Titans coach Neil Henry insists his players do not need to be read the riot act prior to their Christmas break as Greg Bird and James Roberts prepare to face a disciplinary committee meeting on Thursday.
Roberts on Wednesday had charges of obstructing police and public nuisance dropped in the Southport Magistrates Court while Bird is awaiting punishment from the club after he was issued a criminal infringement notice by police the day after his wedding in Byron Bay last weekend.
The pair will both appear before the five-man disciplinary panel with Bird facing the possibility of having his position as co-captain stripped from him.
Players from all 16 NRL clubs will soon receive a reprieve from the torturous demands of pre-season training to enjoy Christmas with friends and family but Henry said there was no need to reinforce the levels of behaviour expected of his players.
"It goes without saying that you're expected to behave all the time," Henry said. "They'll have a bit of downtime with family and friends and relax for a bit but they'll also be expected to train.
"They know the rules within our organisation and they're familiar with it and I don't think they'll need a reminder, that's just how they're expected to behave.
"The [NRL] Integrity Unit have made it pretty clear of what's expected of player behaviour across the code and clubs have their own code of conduct as well which is very similar across all clubs.
"We can't condone poor behaviour and that's the bottom line. Some players do need support, do need help as well and we're about providing that welfare for the players and it's going to be a learning curve and it has been for [Roberts] but he's certainly come a long way since he's been here."
Roberts has endured a checkered career to date having been sacked by both the Rabbitohs and Panthers before arriving on the Gold Coast, and Henry admitted that his latest brush with the law has undone some of his earlier good work.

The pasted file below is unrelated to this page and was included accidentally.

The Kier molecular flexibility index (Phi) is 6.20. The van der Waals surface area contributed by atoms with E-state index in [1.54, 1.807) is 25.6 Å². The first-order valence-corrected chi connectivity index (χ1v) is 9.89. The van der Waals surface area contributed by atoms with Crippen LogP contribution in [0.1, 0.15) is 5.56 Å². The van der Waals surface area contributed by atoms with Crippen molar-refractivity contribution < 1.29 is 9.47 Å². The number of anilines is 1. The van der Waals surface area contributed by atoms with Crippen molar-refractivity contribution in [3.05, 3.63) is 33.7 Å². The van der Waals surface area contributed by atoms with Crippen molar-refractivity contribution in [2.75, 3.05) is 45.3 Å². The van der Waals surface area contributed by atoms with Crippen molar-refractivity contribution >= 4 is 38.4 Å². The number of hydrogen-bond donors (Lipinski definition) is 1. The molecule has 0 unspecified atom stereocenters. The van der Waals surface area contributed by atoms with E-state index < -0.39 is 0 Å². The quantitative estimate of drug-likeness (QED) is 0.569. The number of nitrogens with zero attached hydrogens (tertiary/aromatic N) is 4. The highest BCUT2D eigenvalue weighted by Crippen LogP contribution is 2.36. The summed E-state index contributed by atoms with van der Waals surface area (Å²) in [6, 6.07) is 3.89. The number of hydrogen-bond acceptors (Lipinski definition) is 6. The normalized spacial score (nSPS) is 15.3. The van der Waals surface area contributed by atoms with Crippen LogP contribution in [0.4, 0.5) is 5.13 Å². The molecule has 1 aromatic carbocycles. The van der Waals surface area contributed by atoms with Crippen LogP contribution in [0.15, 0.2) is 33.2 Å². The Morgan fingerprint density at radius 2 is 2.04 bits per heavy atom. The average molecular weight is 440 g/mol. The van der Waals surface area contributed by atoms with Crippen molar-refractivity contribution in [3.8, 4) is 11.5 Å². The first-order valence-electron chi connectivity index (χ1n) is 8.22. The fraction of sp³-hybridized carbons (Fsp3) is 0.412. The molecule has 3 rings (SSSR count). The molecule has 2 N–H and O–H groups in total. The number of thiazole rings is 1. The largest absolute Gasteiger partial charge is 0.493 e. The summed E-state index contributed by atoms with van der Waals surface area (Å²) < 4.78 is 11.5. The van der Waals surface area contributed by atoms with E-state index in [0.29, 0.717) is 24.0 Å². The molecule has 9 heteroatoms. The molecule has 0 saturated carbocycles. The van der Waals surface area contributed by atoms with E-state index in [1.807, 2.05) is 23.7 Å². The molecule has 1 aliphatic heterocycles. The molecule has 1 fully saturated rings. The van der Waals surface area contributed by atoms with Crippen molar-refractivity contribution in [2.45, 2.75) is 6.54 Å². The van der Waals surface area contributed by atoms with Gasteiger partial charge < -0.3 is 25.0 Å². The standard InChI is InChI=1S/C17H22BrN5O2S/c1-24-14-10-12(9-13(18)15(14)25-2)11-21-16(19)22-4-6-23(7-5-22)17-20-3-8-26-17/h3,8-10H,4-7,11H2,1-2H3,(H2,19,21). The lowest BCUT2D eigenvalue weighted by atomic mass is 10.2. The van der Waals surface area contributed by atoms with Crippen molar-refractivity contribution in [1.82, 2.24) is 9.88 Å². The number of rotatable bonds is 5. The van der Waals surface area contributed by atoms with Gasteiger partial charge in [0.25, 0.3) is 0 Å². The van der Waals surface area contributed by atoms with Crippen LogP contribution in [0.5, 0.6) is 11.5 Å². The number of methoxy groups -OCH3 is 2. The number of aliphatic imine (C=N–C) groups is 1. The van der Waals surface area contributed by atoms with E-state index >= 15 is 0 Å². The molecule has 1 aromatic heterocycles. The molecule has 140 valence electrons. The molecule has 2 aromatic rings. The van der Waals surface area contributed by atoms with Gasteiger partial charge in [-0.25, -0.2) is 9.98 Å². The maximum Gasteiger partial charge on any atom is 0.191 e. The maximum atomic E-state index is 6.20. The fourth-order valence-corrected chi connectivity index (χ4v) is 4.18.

"We know that he has had a few indiscretions so far in his career but he's certainly made a real effort off the field and behind the scenes to get his life in order," Henry said.
"He's satisfied the requirements of what the club put forward to him when he turned up here and what the Integrity Unit said he needed to do and he's been able to do those things so far.
"This is certainly a little step backwards from what he'd been able to achieve but finally that's over and it's settled and he can get on with his training.
"He got caught up there and it's a good result for him the fact that charge was dropped. He'll pay his [police-issued] fine and that will be done and dealt with."
Bird will return to training on Thursday prior to his disciplinary hearing and with the Auckland Nines looming large at the end of January, Henry said it was important for his players not to overindulge and undo all their good work.
"When we get back on the 5th [of January] we're already out and playing Nines footy at the end of the month so we've probably got three and a half weeks to get some work done," Henry said.
"They don't want to lose what they've gained already... They're going to drop off a little bit but we'll expect them to work during their rest period."